US 20030009288 A1
Measurements from many logging instruments such as Gamma ray counts from a pulsed neutron instrument, typically have a spectrum that contains a plurality of exponentially decaying components. The slowest decaying component is obtained by fitting a single exponential over the tail end of the data and selecting a beginning for the fitting window that minimizes the product of the chi-square and the standard error of the fit. The single determined component may be subtracted from the data and the process repeated to give additional components. The determined components are indicative of thermal neutron capture cross-sections.
1. A method for a determining a parameter of interest of a subterranean formation comprising:
(a) conveying a logging tool into a borehole in said subterranean formation and using at least one detector on the logging tool to obtain measurements related to the parameter of interest, said measurements comprising at least two exponentially decaying components;
(b) for a plurality of starting times for analysis of said measurements, determining parameters of a fit to said measurements over time windows between said initial starting times and an ending time greater than each of said initial starting times;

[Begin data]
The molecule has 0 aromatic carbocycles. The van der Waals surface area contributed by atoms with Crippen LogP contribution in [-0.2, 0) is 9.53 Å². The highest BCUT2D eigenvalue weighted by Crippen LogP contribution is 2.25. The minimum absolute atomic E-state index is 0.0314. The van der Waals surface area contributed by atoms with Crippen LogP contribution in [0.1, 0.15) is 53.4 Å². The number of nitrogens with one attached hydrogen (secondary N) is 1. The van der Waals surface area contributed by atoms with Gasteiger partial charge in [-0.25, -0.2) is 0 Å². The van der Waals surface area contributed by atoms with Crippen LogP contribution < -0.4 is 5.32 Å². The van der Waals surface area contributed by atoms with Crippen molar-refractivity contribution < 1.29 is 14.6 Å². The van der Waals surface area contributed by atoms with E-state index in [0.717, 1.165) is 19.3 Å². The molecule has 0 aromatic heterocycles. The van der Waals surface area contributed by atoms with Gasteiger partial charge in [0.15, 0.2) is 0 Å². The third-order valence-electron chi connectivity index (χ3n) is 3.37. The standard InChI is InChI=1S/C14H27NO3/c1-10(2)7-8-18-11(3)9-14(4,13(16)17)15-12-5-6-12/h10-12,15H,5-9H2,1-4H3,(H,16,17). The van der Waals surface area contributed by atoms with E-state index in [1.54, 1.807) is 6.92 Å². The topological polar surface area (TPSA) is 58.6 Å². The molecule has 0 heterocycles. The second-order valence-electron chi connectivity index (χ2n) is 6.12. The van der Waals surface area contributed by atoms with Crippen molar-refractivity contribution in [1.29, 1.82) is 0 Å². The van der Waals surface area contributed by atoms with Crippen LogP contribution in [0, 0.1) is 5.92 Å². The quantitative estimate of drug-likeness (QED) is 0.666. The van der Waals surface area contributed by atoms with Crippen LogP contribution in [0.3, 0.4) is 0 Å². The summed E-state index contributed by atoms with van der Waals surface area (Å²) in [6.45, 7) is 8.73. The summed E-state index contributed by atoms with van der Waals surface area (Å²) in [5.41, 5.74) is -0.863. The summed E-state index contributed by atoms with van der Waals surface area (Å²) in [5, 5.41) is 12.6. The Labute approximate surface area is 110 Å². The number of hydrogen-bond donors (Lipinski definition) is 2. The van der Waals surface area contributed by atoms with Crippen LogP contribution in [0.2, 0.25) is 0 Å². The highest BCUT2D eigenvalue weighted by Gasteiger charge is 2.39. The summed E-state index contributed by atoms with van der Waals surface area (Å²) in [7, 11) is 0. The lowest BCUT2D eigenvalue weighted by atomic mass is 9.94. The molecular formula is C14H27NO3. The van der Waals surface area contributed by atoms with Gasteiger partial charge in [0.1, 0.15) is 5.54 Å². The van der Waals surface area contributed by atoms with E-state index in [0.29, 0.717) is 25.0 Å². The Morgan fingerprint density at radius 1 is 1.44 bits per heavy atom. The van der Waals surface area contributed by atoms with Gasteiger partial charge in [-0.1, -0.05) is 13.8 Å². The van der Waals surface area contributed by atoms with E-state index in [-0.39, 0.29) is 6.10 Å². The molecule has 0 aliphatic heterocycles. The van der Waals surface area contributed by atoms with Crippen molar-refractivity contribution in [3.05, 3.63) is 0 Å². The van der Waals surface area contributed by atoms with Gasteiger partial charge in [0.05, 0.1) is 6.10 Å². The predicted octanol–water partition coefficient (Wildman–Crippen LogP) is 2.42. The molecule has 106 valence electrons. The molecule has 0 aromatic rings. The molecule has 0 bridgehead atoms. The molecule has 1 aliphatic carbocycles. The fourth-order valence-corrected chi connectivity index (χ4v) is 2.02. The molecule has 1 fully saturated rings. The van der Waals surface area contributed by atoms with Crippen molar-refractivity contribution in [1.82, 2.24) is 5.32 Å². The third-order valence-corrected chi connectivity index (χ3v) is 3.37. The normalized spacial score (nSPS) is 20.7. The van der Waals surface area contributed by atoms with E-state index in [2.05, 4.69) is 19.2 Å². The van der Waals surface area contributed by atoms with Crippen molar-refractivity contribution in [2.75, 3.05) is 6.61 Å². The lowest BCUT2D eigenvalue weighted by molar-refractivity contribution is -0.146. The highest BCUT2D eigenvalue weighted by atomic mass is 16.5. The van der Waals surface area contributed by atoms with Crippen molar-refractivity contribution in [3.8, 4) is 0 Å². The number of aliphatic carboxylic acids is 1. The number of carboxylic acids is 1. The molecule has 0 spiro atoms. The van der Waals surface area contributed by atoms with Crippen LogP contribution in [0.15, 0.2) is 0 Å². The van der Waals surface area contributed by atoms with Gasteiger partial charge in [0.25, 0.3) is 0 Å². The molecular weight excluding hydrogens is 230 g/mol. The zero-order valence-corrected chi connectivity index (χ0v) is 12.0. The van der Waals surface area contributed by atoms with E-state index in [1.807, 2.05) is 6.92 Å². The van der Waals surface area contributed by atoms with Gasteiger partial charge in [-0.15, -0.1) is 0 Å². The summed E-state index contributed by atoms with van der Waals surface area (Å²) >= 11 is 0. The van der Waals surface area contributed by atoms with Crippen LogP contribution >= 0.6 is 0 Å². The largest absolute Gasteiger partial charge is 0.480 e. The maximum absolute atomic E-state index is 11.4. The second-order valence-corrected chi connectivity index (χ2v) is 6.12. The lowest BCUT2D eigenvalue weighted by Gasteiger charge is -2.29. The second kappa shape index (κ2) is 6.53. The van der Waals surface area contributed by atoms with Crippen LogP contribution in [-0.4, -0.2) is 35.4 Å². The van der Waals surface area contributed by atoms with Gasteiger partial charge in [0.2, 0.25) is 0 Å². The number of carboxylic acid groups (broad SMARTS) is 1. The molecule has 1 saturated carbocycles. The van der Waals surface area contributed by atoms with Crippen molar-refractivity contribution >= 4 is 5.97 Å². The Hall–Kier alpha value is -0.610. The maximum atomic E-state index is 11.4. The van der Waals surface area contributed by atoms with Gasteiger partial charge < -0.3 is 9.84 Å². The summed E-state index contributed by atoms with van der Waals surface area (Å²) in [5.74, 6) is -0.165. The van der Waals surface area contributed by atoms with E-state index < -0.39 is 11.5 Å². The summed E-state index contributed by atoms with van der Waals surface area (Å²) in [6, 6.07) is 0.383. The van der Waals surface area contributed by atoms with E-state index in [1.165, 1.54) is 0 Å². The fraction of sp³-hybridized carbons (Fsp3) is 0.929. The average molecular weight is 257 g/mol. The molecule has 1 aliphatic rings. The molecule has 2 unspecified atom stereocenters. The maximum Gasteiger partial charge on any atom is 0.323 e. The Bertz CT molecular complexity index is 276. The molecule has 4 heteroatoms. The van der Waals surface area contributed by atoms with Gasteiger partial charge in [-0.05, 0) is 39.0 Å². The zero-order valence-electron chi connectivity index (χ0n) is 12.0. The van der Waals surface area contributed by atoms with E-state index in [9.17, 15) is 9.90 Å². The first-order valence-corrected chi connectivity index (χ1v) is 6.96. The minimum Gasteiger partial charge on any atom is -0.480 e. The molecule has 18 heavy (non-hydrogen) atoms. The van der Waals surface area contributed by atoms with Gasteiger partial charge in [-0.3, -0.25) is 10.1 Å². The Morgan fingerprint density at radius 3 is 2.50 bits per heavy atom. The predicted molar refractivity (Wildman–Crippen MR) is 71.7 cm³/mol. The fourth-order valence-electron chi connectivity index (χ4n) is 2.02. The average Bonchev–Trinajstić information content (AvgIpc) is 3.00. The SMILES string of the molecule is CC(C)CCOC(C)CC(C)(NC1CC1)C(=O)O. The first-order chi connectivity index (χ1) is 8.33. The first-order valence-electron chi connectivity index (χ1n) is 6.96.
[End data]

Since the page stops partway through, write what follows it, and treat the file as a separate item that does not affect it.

(c) determining a goodness of fit, a standard error of said fit, and a product thereof for said plurality of starting times; and
(d) selecting a value of said plurality of starting times for which said product attains a minimum value.
2. The method of
3. The method of
(i) subtracting from said measurements the fit to said measurements corresponding to said determined value of the starting time, and
(ii) repeating steps (b)-(d) of
4. The method of
5. The method of
6. The method of
 This application claims priority from U.S. Provisional Patent Application Ser. No. 60/284,336 filed on Apr. 17, 2001.
 1. Field of the Invention